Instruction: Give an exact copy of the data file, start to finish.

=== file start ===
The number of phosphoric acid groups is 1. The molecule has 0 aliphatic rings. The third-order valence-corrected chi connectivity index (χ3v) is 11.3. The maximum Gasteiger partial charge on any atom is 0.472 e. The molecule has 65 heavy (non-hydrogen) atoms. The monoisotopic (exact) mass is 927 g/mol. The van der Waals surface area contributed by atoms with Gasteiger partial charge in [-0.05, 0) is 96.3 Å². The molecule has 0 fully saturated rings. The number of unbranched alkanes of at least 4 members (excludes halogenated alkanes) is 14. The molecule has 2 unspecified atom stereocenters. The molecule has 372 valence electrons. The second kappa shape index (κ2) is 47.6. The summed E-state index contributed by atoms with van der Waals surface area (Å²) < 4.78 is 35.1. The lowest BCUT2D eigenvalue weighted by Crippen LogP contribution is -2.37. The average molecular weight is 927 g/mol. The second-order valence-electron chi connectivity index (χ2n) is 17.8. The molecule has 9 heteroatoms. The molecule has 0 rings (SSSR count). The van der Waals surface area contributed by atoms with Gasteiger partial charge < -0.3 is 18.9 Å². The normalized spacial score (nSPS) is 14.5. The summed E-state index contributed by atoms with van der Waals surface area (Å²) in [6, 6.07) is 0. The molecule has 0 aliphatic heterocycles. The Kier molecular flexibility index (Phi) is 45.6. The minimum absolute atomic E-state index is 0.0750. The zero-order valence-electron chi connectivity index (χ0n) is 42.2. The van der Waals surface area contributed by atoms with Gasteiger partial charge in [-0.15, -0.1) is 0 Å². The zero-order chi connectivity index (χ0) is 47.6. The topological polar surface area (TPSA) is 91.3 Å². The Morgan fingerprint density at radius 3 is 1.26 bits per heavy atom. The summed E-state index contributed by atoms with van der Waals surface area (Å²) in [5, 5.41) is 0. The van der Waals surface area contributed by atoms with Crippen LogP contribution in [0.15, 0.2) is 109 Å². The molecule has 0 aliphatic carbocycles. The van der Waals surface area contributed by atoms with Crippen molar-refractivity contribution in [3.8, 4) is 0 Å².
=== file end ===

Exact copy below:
The number of phosphoric acid groups is 1. The molecule has 0 aliphatic rings. The third-order valence-corrected chi connectivity index (χ3v) is 11.3. The maximum Gasteiger partial charge on any atom is 0.472 e. The molecule has 65 heavy (non-hydrogen) atoms. The monoisotopic (exact) mass is 927 g/mol. The van der Waals surface area contributed by atoms with Gasteiger partial charge in [-0.05, 0) is 96.3 Å². The molecule has 0 fully saturated rings. The number of unbranched alkanes of at least 4 members (excludes halogenated alkanes) is 14. The molecule has 2 unspecified atom stereocenters. The molecule has 372 valence electrons. The second kappa shape index (κ2) is 47.6. The summed E-state index contributed by atoms with van der Waals surface area (Å²) < 4.78 is 35.1. The lowest BCUT2D eigenvalue weighted by Crippen LogP contribution is -2.37. The average molecular weight is 927 g/mol. The second-order valence-electron chi connectivity index (χ2n) is 17.8. The molecule has 9 heteroatoms. The molecule has 0 rings (SSSR count). The van der Waals surface area contributed by atoms with Gasteiger partial charge < -0.3 is 18.9 Å². The normalized spacial score (nSPS) is 14.5. The summed E-state index contributed by atoms with van der Waals surface area (Å²) in [6, 6.07) is 0. The molecule has 0 aliphatic heterocycles. The Kier molecular flexibility index (Phi) is 45.6. The minimum absolute atomic E-state index is 0.0750. The zero-order valence-electron chi connectivity index (χ0n) is 42.2. The van der Waals surface area contributed by atoms with Gasteiger partial charge in [-0.15, -0.1) is 0 Å². The zero-order chi connectivity index (χ0) is 47.6. The topological polar surface area (TPSA) is 91.3 Å². The Morgan fingerprint density at radius 3 is 1.26 bits per heavy atom. The summed E-state index contributed by atoms with van der Waals surface area (Å²) in [5, 5.41) is 0. The van der Waals surface area contributed by atoms with Crippen LogP contribution in [0.15, 0.2) is 109 Å². The molecule has 0 aliphatic carbocycles. The van der Waals surface area contributed by atoms with Crippen molar-refractivity contribution in [3.8, 4) is 0 Å².